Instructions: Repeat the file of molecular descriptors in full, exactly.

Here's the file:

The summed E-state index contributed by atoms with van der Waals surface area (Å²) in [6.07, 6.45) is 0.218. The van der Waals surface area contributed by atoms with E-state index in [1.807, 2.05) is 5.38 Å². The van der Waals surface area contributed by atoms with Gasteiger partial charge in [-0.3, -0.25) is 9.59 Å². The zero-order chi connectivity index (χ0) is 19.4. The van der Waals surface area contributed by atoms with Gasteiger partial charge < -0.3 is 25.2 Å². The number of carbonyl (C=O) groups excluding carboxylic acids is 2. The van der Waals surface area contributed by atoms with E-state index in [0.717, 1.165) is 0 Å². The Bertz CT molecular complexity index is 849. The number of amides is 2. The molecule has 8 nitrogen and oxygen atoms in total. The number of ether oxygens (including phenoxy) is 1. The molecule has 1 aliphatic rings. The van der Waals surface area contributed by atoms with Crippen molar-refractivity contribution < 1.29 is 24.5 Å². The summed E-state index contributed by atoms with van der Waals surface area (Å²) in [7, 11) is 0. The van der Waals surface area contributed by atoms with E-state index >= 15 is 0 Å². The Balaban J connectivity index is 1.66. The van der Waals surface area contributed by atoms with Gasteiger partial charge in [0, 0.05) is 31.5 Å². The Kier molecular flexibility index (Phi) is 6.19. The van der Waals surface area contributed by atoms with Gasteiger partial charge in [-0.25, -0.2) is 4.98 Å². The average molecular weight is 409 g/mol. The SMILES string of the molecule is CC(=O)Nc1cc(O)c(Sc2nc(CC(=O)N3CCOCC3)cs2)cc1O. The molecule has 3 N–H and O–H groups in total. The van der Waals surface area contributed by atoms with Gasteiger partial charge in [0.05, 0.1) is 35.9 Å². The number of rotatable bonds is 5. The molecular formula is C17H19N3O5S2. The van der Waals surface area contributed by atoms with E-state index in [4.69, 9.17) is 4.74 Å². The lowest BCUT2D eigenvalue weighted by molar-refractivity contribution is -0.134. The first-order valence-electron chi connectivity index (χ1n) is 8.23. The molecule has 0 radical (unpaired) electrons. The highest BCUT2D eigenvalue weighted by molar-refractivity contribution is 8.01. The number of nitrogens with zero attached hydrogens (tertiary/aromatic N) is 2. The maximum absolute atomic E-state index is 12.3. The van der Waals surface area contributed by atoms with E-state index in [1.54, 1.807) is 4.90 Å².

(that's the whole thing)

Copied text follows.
The summed E-state index contributed by atoms with van der Waals surface area (Å²) in [6.07, 6.45) is 0.218. The van der Waals surface area contributed by atoms with E-state index in [1.807, 2.05) is 5.38 Å². The van der Waals surface area contributed by atoms with Gasteiger partial charge in [-0.3, -0.25) is 9.59 Å². The zero-order chi connectivity index (χ0) is 19.4. The van der Waals surface area contributed by atoms with Gasteiger partial charge < -0.3 is 25.2 Å². The number of carbonyl (C=O) groups excluding carboxylic acids is 2. The van der Waals surface area contributed by atoms with E-state index in [0.717, 1.165) is 0 Å². The Bertz CT molecular complexity index is 849. The number of amides is 2. The molecule has 8 nitrogen and oxygen atoms in total. The number of ether oxygens (including phenoxy) is 1. The molecule has 1 aliphatic rings. The van der Waals surface area contributed by atoms with Crippen molar-refractivity contribution < 1.29 is 24.5 Å². The summed E-state index contributed by atoms with van der Waals surface area (Å²) in [7, 11) is 0. The van der Waals surface area contributed by atoms with E-state index >= 15 is 0 Å². The Balaban J connectivity index is 1.66. The van der Waals surface area contributed by atoms with Gasteiger partial charge in [0, 0.05) is 31.5 Å². The Kier molecular flexibility index (Phi) is 6.19. The van der Waals surface area contributed by atoms with Gasteiger partial charge in [-0.25, -0.2) is 4.98 Å². The average molecular weight is 409 g/mol. The SMILES string of the molecule is CC(=O)Nc1cc(O)c(Sc2nc(CC(=O)N3CCOCC3)cs2)cc1O. The molecule has 3 N–H and O–H groups in total. The van der Waals surface area contributed by atoms with Gasteiger partial charge in [0.05, 0.1) is 35.9 Å². The number of rotatable bonds is 5. The molecular formula is C17H19N3O5S2. The van der Waals surface area contributed by atoms with E-state index in [4.69, 9.17) is 4.74 Å². The lowest BCUT2D eigenvalue weighted by molar-refractivity contribution is -0.134. The first-order valence-electron chi connectivity index (χ1n) is 8.23. The molecule has 0 radical (unpaired) electrons. The highest BCUT2D eigenvalue weighted by molar-refractivity contribution is 8.01. The number of nitrogens with zero attached hydrogens (tertiary/aromatic N) is 2. The maximum absolute atomic E-state index is 12.3. The van der Waals surface area contributed by atoms with E-state index in [1.54, 1.807) is 4.90 Å².